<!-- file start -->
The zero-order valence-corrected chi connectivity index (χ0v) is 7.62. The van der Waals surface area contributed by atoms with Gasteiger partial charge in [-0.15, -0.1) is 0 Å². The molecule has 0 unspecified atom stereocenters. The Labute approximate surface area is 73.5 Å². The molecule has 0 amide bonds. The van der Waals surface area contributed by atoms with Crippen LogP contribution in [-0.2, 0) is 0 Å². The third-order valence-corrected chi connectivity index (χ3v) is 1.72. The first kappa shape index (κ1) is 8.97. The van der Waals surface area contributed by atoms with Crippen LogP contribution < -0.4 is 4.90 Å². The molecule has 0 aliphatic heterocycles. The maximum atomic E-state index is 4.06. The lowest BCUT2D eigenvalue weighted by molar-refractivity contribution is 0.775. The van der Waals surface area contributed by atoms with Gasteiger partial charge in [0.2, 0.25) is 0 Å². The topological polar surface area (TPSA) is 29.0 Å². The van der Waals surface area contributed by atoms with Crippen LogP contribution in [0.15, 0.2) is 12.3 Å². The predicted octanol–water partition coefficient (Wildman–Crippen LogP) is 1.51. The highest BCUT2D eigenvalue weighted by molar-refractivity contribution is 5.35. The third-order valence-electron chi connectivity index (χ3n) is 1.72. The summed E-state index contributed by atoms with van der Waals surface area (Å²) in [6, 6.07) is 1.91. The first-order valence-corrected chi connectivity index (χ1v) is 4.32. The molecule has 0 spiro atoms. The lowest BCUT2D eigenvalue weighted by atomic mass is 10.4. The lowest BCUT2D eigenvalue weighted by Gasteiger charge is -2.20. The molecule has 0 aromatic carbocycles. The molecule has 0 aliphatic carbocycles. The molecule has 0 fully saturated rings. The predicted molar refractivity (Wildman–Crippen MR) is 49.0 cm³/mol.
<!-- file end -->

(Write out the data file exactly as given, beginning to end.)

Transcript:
The zero-order valence-corrected chi connectivity index (χ0v) is 7.62. The van der Waals surface area contributed by atoms with Gasteiger partial charge in [-0.15, -0.1) is 0 Å². The molecule has 0 unspecified atom stereocenters. The Labute approximate surface area is 73.5 Å². The molecule has 0 amide bonds. The van der Waals surface area contributed by atoms with Crippen LogP contribution in [-0.2, 0) is 0 Å². The third-order valence-corrected chi connectivity index (χ3v) is 1.72. The first kappa shape index (κ1) is 8.97. The van der Waals surface area contributed by atoms with Crippen LogP contribution < -0.4 is 4.90 Å². The molecule has 0 aliphatic heterocycles. The maximum atomic E-state index is 4.06. The lowest BCUT2D eigenvalue weighted by molar-refractivity contribution is 0.775. The van der Waals surface area contributed by atoms with Gasteiger partial charge in [0.2, 0.25) is 0 Å². The topological polar surface area (TPSA) is 29.0 Å². The van der Waals surface area contributed by atoms with Crippen LogP contribution in [0.15, 0.2) is 12.3 Å². The predicted octanol–water partition coefficient (Wildman–Crippen LogP) is 1.51. The highest BCUT2D eigenvalue weighted by molar-refractivity contribution is 5.35. The third-order valence-electron chi connectivity index (χ3n) is 1.72. The summed E-state index contributed by atoms with van der Waals surface area (Å²) in [6, 6.07) is 1.91. The first-order valence-corrected chi connectivity index (χ1v) is 4.32. The molecule has 0 spiro atoms. The lowest BCUT2D eigenvalue weighted by atomic mass is 10.4. The lowest BCUT2D eigenvalue weighted by Gasteiger charge is -2.20. The molecule has 0 aromatic carbocycles. The molecule has 0 aliphatic carbocycles. The molecule has 0 fully saturated rings. The predicted molar refractivity (Wildman–Crippen MR) is 49.0 cm³/mol.